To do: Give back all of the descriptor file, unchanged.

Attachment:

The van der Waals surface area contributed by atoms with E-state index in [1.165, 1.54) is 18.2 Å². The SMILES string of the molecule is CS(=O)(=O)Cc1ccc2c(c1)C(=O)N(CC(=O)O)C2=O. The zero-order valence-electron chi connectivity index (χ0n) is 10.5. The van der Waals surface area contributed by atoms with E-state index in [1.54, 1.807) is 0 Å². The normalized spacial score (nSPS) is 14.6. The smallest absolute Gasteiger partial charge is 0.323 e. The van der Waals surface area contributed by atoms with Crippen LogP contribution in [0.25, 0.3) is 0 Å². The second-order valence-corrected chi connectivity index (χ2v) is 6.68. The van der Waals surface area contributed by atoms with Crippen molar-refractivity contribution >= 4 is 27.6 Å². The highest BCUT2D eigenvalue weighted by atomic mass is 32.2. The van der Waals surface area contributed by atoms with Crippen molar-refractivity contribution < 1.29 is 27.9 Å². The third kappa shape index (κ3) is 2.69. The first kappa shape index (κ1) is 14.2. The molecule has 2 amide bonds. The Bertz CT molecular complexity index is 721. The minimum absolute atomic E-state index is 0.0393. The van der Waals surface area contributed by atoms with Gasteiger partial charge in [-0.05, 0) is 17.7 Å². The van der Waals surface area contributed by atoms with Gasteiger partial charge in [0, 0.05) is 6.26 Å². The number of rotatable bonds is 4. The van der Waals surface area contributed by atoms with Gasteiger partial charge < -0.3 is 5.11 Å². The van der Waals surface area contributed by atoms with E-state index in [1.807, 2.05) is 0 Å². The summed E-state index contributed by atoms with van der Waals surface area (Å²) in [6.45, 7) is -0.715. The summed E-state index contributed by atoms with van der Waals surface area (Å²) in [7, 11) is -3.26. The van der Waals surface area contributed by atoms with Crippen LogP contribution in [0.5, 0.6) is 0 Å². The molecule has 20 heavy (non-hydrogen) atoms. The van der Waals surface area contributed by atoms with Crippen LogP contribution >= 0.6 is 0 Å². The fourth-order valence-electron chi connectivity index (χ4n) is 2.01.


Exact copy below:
The van der Waals surface area contributed by atoms with E-state index in [1.165, 1.54) is 18.2 Å². The SMILES string of the molecule is CS(=O)(=O)Cc1ccc2c(c1)C(=O)N(CC(=O)O)C2=O. The zero-order valence-electron chi connectivity index (χ0n) is 10.5. The van der Waals surface area contributed by atoms with E-state index in [1.54, 1.807) is 0 Å². The normalized spacial score (nSPS) is 14.6. The smallest absolute Gasteiger partial charge is 0.323 e. The van der Waals surface area contributed by atoms with Crippen LogP contribution in [0.25, 0.3) is 0 Å². The second-order valence-corrected chi connectivity index (χ2v) is 6.68. The van der Waals surface area contributed by atoms with Crippen molar-refractivity contribution >= 4 is 27.6 Å². The highest BCUT2D eigenvalue weighted by atomic mass is 32.2. The van der Waals surface area contributed by atoms with Crippen molar-refractivity contribution < 1.29 is 27.9 Å². The third kappa shape index (κ3) is 2.69. The first kappa shape index (κ1) is 14.2. The molecule has 2 amide bonds. The Bertz CT molecular complexity index is 721. The minimum absolute atomic E-state index is 0.0393. The van der Waals surface area contributed by atoms with Gasteiger partial charge in [-0.05, 0) is 17.7 Å². The van der Waals surface area contributed by atoms with Gasteiger partial charge in [0, 0.05) is 6.26 Å². The number of rotatable bonds is 4. The van der Waals surface area contributed by atoms with Gasteiger partial charge < -0.3 is 5.11 Å². The van der Waals surface area contributed by atoms with E-state index in [1.807, 2.05) is 0 Å². The summed E-state index contributed by atoms with van der Waals surface area (Å²) in [6.45, 7) is -0.715. The summed E-state index contributed by atoms with van der Waals surface area (Å²) in [7, 11) is -3.26. The van der Waals surface area contributed by atoms with Crippen LogP contribution in [0.5, 0.6) is 0 Å². The molecule has 20 heavy (non-hydrogen) atoms. The van der Waals surface area contributed by atoms with Crippen LogP contribution >= 0.6 is 0 Å². The fourth-order valence-electron chi connectivity index (χ4n) is 2.01.